Jason CloseMovie Podcast Weekly Producer / Host, Jason Pyles, is the only member of the group that is an honest-to-goodness film critic, but you’d hardly know it from his taste in movies. In fact, Jason’s movie tastes reflect his dietary tastes: pure junk food. Jason is also the main man on MPW to turn to for crime film and horror flick recommendations, which deeply concerns all of those closest to him. Years later, they will be quoted in police reports as saying, “He always seemed like such a nice guy. Quiet, kept to himself.”

Jason began writing film criticism in 2005. From 2006 to 2008, he wrote movie reviews for The College Times newspaper at Utah Valley University, where he completed a book-length thesis entitled “Achieving Genuine Movie Criticism: The Motive of an Artist.” He also wrote movie reviews in 2007 for a local video store in Orem, Utah. In 2008 Jason wrote movie reviews on political films for Jason and Andy began the Considering the Cinema discussion blog in July 2008. Later in ’08, Jason began writing mini and full-length movie reviews for The Intelligencer and the Wheeling News-Register newspapers in his hometown of Wheeling, West Virginia. He did so until 2010, when he returned to Salt Lake City and began podcasting. It was all downhill from there.

Jason’s former podcasts include Considering the Sequels (which ran for 22 episodes), The Weekly Horror Movie Podcast (26 episodes), The Best Picture Podcast (3 episodes), Horror Metropolis (10 episodes), Podcasting Revolution (10 episodes), and Movie Stream Cast (26 episodes). His current podcasts include Horror Movie Podcast and Movie Podcast Weekly. Bets are now being taken as to how long they will last. Contact your local bookie. The odds are fantastic!

Jason’s latest gig is over the radio airwaves. He appears every other Wednesday as the film critic for The Dave Bowman Show — Power Talk 1360 and 1280 Modesto / Stockton.

Jason is widely known as: The Nicest Guy in Podcasting. Although there is no evidence that he gave himself that title, there is also none to the contrary. Jason names Roger Ebert and Stanley Kauffmann as his film criticism heroes and his favorite woodland creatures as bunnies. And despite relentless abuse and martyr-like persecution, he still says his all-time favorite film is M. Night Shyamalan’s “The Village” (2004).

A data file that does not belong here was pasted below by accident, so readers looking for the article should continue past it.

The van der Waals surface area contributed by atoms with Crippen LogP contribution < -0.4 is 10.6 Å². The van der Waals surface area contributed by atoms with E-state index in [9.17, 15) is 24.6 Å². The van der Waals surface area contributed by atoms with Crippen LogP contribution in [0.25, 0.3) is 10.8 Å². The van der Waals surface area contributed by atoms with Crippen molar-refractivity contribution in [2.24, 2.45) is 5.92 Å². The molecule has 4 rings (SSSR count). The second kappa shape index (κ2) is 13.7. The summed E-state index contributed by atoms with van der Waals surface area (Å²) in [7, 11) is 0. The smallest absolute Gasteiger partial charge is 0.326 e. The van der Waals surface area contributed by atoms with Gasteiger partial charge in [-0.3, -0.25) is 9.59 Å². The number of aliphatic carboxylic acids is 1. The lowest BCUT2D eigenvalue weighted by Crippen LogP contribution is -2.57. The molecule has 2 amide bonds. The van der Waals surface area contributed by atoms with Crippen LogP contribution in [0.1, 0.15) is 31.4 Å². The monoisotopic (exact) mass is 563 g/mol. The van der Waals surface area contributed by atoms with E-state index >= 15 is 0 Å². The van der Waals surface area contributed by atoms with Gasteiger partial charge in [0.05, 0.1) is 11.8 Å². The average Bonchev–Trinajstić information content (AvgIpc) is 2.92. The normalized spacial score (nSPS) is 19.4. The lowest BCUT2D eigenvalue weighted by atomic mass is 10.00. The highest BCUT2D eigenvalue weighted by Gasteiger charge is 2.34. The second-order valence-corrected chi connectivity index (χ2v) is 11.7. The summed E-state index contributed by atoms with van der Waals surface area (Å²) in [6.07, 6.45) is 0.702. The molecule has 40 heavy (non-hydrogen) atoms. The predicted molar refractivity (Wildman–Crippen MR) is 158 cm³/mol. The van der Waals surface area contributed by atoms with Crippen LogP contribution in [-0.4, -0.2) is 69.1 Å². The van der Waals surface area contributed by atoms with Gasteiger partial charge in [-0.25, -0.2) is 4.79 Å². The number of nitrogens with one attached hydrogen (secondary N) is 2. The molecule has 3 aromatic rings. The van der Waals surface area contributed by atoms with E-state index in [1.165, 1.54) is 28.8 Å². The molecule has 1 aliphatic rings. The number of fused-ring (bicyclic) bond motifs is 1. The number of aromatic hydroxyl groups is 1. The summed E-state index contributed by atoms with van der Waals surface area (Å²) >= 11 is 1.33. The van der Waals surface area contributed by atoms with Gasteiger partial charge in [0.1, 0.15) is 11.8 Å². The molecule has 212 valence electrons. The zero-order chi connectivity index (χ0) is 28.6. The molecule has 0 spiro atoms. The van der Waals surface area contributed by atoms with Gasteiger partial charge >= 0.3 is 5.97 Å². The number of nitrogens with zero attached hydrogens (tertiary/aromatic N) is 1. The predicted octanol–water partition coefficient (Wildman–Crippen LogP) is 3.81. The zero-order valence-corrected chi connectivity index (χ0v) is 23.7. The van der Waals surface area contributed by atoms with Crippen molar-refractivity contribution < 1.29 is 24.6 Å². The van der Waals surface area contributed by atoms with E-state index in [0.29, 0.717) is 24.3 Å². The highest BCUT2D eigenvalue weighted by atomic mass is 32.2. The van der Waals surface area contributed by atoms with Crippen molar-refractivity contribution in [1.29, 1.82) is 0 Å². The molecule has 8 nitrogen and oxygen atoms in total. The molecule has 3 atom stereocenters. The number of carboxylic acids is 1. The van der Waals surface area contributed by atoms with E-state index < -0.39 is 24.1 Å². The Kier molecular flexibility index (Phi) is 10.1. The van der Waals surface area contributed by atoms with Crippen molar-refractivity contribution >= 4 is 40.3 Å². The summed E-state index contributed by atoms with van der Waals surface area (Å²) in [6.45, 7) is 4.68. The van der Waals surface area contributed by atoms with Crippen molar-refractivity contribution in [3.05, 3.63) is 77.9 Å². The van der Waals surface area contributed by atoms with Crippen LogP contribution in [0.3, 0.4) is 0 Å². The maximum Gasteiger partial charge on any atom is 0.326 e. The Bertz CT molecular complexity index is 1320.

3 thoughts on “THE FILM CRITIC

  1. Dear moviepodcastweekly,
    I have been looking forward to your special content for ‘Love Actually’ since it was announced in last week’s podcast. I am writing to let you know that it was very enjoyable session – and thank you very much for producing this podcast session.
    I watched this movie in cinema with my girlfriend back then (now we are happily married) and that was the first movie we went to. She later told me she was kind of surprised by my choice that I took her to a Xmas chick flick – as I impressed her somehow that I was into ‘weird’ art-house movies with un-easy depth. We enjoyed the movie together and revisited the movie many times over the years.
    It seems you either love this movie or don’t go with it at all – exactly the contrast between Karl and Josh –This movie is by no means a master piece – it is fragmented, very loose plots, very cheesy at times, and rather stereo typing, 2 dimensional (all Josh’ ticks, I think). However, I guess putting yourself in the right heart when watching it is the key to enjoy it. This is not a movie that showcase the movie techniques nor Charlie Kaufman writing. It is really the consumer movie at its best – provide not much nutrition to the brain but great time with combined with potato crisps, popcorns and M&M…
    I am nicely surprised how much after-work Karl has invested into this movie – he provided a fantastic stream line of the trivia knowledge that makes the podcast worthwhile… Making up for the absence of Andy for majority part of the movie!
    One suggestions I would make is that I wish the movie sound track could be stronger when the team were not in discussion – I listen to the podcast on train and that will put me in the perspective of the movie screen a lot better – but that will require Jason to do up-and-down on the remote all the time I guess.
    Overall great content guys, thank you so much and keep it up!
    P.S: to make the premium content work, the key is to pick the right movie (right game).

  2. Making a murderer is pure fiction. I lived through this nightmare that Steven Avery is a psychopath.

    Alan Sheldon
    Fitchburg, WI

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